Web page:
Like much of the Japanese regional development planning of this time, however, this was a fanciful script devised by bureaucrats rather than actually a plan. It maintained some life during the early 1970's, when Nakaumi was listed as a potential 'middle-scale waterfront industrial base', but the nation's top business leaders were sceptical, when they were not downright opposed, to sites such as Nakaumi being designated a 'New Industrial' region, and few of the designated sites ever realized the promise outlined in these bright bureaucratic dreams of development.12 The bottom line was that the fiscal burden on such communities to provide the necessary infrastructure was immense and commonly could only be met by borrowing, and even after massive public debt s had been incurred private corporations often found no compelling economic reason to re-locate their operations to relatively 'out-of-the-way' places like Nakaumi. After the oil shocks of the 1970's, the grand design of a Nakaumi chemical and heavy industrial complex was quietly abandoned, but the plan to drain and reclaim was not. Instead, the Ministry of Agriculture and the two prefectures began to consider various other designs for what to do with the newly created land. One idea was to substitute dairy farming, silk culture, flower and vegetable production for the initial rice-based plan.13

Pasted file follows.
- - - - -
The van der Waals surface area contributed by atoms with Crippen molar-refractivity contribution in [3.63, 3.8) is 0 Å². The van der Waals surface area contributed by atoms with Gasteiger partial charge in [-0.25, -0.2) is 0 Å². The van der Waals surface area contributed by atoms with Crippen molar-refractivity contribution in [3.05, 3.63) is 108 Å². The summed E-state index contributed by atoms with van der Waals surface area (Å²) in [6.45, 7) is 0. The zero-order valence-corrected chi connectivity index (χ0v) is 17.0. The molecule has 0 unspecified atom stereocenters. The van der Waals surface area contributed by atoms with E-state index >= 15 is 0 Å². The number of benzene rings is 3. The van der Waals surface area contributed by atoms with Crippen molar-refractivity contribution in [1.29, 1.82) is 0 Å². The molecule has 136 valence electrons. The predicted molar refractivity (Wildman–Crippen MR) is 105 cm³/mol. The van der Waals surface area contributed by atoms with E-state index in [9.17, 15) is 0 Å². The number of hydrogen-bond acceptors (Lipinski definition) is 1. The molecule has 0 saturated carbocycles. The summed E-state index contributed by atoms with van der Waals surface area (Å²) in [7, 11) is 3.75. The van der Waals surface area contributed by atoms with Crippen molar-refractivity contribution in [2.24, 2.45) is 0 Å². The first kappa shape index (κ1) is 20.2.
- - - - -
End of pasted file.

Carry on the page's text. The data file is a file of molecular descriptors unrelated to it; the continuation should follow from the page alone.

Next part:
By 1988, 76 billion yen had been spent and the Nakaumi works were 70 per cent complete, but the further the works advanced, the greater grew the doubts as to their wisdom and need in the changed circumstances.14 With the completion of the series of dikes around the island known as Daikonjima (350 ha) which sat off the north-west shore of Nakaumi, the flow of sea water was reduced to a single aperture, surmounted by the 414 metre-wide Nakaura lock (whose ten gates are to be closed when the signal is given for the drainage to begin). As the flow of waters through Nakaumi was so restricted, especially in the sheltered waters between the Shimane Peninsula and Daikonjima the fish began to die, due to the combination of reduction of flow, proliferation of sediment and of pollutants blocked from discharge into the sea, eutrophication and the spread of 'red tides' and the consequent disappearance of the once bountiful sea grasses. Known as Honjo Sector, this area adjacent to Daikonjima had always been regarded as the richest fishing grounds in the Lake, and therefore the richest fishing grounds in inland Japanese waters. When the Nakaura Lock is turned to stop the flow of sea water altogether, the whole of this Honjo Sector is to be drained and reclaimed.